How do you use the Alpha channel of Vertex Colors?

Hi,

I’ve been able to modify the alpha channel of my vertex colors using “Erase Alpha” in Vertex Paint mode, but how do I go about accessing that alpha channel in a material shader? I’ve tried the “Separate RGB” node but that only gives me RGB without the Alpha. I assume since there’s a way to edit alpha, there must be a way to use alpha?

This is as far as I got: https://imgur.com/a/Gcu8LtB

I’ve tried figuring this out in 2.79 and 2.80 with no luck.

Thanks for any tips!

Nope, the vertex colours don’t actualyl have an alpha. What you tend to find is, painting a black and white mask using vertex colours can be used as an attribute for mixing either colours or shaders.
This might help:

Thanks colkai,
I may use one of the RGB channels as alpha if that’s my only option. The vertex colors do seem to have an alpha channel since you can choose “Add Alpha” or “Erase Alpha” in the blend mode in Vertex Paint mode:


I was even able to use those blend modes to modify the alpha, then export the file as an FBX and read the alpha channel from Unreal Engine. But I was hoping to use the alpha channel in a material in Blender so I could preview the material before exporting to Unreal. It seems that’s not possible, so I’ll stick with the existing RGB channels.

EDIT: Sorry, I should clarify the version: the “Add Alpha” and “Erase Alpha” modes seem to only be available in 2.80 and 2.79.7 (hash 054dbb833e15).

Alpha channel of vertex color was a GSOC project in 2017.

So, student made it work in a 2.7 UI, 2.7 viewport. But making it work with Cycles, was out of scope of his GSOC.
Then, it was merged into 2.8 but work, to make it possible to render it, was constantly postponed as a less priority task among huge amount of tasks relative to 2.8.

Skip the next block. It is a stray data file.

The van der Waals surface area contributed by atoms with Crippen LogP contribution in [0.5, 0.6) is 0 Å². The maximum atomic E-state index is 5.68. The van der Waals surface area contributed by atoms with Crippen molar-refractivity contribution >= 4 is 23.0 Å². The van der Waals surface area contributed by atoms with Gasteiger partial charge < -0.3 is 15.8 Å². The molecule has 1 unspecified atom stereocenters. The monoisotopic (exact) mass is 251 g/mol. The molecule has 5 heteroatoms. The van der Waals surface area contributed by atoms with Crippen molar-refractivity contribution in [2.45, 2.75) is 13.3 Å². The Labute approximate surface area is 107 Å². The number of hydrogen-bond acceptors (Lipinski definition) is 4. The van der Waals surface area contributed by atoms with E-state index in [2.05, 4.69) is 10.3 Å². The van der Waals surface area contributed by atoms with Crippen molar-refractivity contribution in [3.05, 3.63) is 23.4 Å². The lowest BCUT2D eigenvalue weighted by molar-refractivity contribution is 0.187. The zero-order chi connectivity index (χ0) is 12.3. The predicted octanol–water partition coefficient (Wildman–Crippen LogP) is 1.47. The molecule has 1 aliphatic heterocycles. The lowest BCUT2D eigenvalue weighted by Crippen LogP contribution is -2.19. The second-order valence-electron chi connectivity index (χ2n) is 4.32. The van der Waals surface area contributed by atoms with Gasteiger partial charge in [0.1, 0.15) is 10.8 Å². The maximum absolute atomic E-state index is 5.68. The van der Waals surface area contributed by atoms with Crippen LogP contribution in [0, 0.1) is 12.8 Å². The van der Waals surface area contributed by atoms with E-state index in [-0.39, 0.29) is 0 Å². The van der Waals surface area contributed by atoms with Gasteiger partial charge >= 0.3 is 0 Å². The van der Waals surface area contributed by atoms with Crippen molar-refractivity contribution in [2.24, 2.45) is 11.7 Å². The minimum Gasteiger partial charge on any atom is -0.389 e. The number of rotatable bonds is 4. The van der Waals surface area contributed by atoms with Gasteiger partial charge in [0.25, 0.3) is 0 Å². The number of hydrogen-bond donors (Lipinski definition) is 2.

So, painting alpha is there in 2.8 but you can’t see it or render it.

On the contrary, if you use a recent build of 2.7 branch, you can see vertex alpha painting effect in viewport and you can render it with Blender Internal.

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Thanks zeauro,
I think that last sentence is my solution for now: I’ll paint alpha using 2.79.7 just so I can see what I’m painting. I’ll be making the final material in Unreal anyway, so I won’t worry about previewing the material in Blender.

So it sounds like the task to support rendering alpha is on the roadmap, just not high priority right now?

Yes.

2.8 is a massive refactor of every aspect of Blender like 2.5x series was.
But in 2.5x series, almost all releases were alpha or beta. The first stable release happened after 2 years of development.

This time, developers are trying to achieve first release of 2.8x series as a stable 2.80 after one year of development.
They are more numerous but Blender has grown during a decade between 2.5 and 2.8.
So, 2.80 UI was frozen before everything could be treated.

There will be some holes into 2.80 workflow : Vertex Alpha Painting, Easy Baking of textures, Baking of Indirect Lighting for animations, Overrides, etc…
But community will not have to wait one more year for a stable release allowing to use EEVEE and Grease Pencil objects for serious productions.

2.80 was announced for July. But amount of bugreports did not decrease in June. Maybe it will be released in August.
Some 2.81 targets have already be postponed : UDIM, overrides, etc…
Some ambitious projects like Mantaflow, Fracture modifier, or sculpt mode features are expected to merge quickly for 2.81 or 2.82.
2.80 release will continue to deliver a lot of feedback, and reports about undetected bugs.
So, devs will still have a huge amount of work after 2.80 release. Nothing is carved in stone.

But as something already partially present that need Viewport and EEVEE improvement, there is a big probability to see this fixed for 2.81.

Awesome, that roadmap looks exciting!
Thanks for the info zeauro!

I know this is a crazy old topic, but since I’m spending my days dealing with this recently, I thought I’d share what I’m doing. I made a material that uses a noise map and an alpha threshold to help see where alpha values are. This works well enough if I’m using the alpha for actual transparency, but alternatively, you could always split the RGB and output Alpha instead of one of the other channels. This would let you see smooth gradients more obviously too.

Thanks for sharing that material! That’s a pretty cool way to visualize the alpha channel, kinda like dithering basically.

The original issue I had was that the Alpha channel of the vertex color wasn’t available at all in the material nodes, but luckily they added it in version 2.81: https://developer.blender.org/rB2ea82e86

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